Death with dignity at one-tenth the cost


LAST YEAR, I lost a good friend to cancer. He was 58. When his cancer was diagnosed as incurable, he decided that he would forgo heroic treatment and eventually die at home, in his own bed.

His wife and daughter served as his primary care-givers, seeking to make him as comfortable as possible. His health insurance plan, more flexible than most, allowed for an occasional visiting nurse.

At times, however, when his fever spiked and the nurse was urgently needed, she was hard to reach. The health-care system is not geared up for this manner of dying. Visiting him during one such moment, I figured his wife deserved better than unanswered phone calls. She deserved a medal.

Not only did my friend die with more dignity than people whom **TC have watched expire helplessly, hooked up to futile high-tech contraptions; his manner of dying saved the health system hundreds of thousands of dollars.

A day in a hospital now costs several hundred dollars, just for the bed. Cancer treatment can easily run to $1,000 a day. Six figures is normal for the full course of the disease. A home visit from a registered nurse averages about $60, according to the Visiting Nurses Association.

While many insurance companies now pay for hospice care as an alternative to hospitalization for terminal diseases, few pay for extended home-nursing care. Yet an entitlement to a daily visit from a nurse, as part of a treatment plan, would cost the health system perhaps one-tenth the cost of an extended hospitalization.

Private insurers resist this approach because of belief in the "woodwork effect." An entitlement to nursing care would bring potential claimants, who now suffer in silence, out of the woodwork.

I have another friend, an elderly woman who is rationally contemplating suicide. She is now in her 80s, and has lived a full, rich life. Mentally, she retains all her faculties, though she is beginning to fail physically.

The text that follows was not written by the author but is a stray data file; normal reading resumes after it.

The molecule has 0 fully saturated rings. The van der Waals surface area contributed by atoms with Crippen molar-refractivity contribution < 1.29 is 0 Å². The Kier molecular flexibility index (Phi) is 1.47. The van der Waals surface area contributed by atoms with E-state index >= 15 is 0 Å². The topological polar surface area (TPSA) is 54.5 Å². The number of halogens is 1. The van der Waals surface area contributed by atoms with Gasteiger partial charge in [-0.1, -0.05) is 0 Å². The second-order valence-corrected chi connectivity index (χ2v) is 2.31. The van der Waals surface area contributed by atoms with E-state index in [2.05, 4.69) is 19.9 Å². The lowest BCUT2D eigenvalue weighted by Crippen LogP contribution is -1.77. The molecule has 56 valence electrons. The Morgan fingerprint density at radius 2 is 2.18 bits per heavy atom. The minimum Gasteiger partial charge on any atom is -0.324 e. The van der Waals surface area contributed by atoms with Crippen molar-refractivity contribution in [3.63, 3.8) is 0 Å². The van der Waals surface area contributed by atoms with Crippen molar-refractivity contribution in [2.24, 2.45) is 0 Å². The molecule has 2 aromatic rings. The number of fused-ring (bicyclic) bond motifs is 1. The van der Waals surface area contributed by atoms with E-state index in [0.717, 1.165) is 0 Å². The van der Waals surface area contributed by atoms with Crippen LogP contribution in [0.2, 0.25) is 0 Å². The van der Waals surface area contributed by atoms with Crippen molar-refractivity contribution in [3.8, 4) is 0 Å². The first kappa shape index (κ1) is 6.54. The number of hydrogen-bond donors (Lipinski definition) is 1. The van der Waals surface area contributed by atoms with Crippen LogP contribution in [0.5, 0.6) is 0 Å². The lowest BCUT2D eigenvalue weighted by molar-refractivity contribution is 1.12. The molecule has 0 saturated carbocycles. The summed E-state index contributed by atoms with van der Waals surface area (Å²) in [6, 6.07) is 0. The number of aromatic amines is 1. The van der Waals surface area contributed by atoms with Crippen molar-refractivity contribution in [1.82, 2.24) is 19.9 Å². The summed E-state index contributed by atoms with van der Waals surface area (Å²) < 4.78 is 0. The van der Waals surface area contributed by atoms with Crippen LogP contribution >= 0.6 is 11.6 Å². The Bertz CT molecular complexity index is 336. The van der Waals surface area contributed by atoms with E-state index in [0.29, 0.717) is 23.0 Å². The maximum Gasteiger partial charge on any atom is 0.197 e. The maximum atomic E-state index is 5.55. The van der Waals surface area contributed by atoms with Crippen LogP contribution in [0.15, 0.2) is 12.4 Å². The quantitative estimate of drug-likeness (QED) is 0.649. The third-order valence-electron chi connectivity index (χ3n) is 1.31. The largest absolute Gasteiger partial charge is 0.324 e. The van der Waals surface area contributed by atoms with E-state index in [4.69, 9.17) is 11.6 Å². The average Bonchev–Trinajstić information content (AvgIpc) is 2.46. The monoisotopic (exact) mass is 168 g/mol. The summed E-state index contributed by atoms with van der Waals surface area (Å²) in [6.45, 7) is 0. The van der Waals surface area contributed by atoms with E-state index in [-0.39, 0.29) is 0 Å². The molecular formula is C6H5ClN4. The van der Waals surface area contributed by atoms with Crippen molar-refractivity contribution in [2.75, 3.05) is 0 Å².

Her concern is that when she becomes more frail, or seriously ill, the choice of whether to end her life will be taken from her. Once she is in the clutches of any sort of institution, dignified suicide will be logistically impossible and institutionally impermissible.

She is also, quite rationally, hesitant even to consult a psychiatrist to discuss her concerns. She is worldly wise enough to know that one does not visit a psychiatrist to obtain advice on whether to commit suicide, much less on how to do it. A psychiatrist would likely pronounce her "depressed," and prescribe medication, or worse, institutionalization.

She is, of course, not depressed at all. As her expected life span draws near its end, she is contemplating her options rationally, with far more realism than the health system.

These dilemmas, and others like them, occur at the crossroads of the ethical, the financial and the political. We would like to think that moral choices about how to die are entirely personal. Unfortunately, they are hopelessly bound up with the fabric of law, policy, regulation, reimbursement.

The choice of whether to pursue heroic treatment in a hospital versus a potentially more dignified terminal illness at home is complicated by the vagaries of health insurance, professional liability, and the deeply ingrained reluctance of the medical profession to permit death to take its course. The issue of suicide is even thornier.

As a nation, we deceive ourselves into thinking that by not having a comprehensive system of health care or coherent policies, we somehow facilitate personal choice. In truth, this form of freedom, as that moral philosopher Janis Joplin once observed, is just another word for nothing left to lose.

Our present non-system permits choices only for those with extremely deep pockets. For the rest of us, our choices are constrained by the arbitrariness and social irrationality of what insurance will pay for. And you can be sure that as costs keep escalating, insurance will pay for less and less.

A comprehensive system -- besides its other virtues of universal coverage and reduced administrative costs -- would force doctors, hospitals, policy makers and the public to look these issues in the eye. It would force the system to come up with defensible criteria, instead of backing into these decisions as the incidental byproducts of scattered cost-containment or liability-avoidance maneuvers.

Surely, a national system would decide that home health care, not just for terminal patients but also as an alternative to expensive nursing-home care, should be far more broadly available. That might also ease the fear of an elderly person contemplating suicide as a way of avoiding institutionalization.

Dilemmas that join questions of medical ethics and public policy are invariably painful, but our failure to have a coherent health systems makes them excruciating.

Robert Kuttner writes regularly on economic matters.

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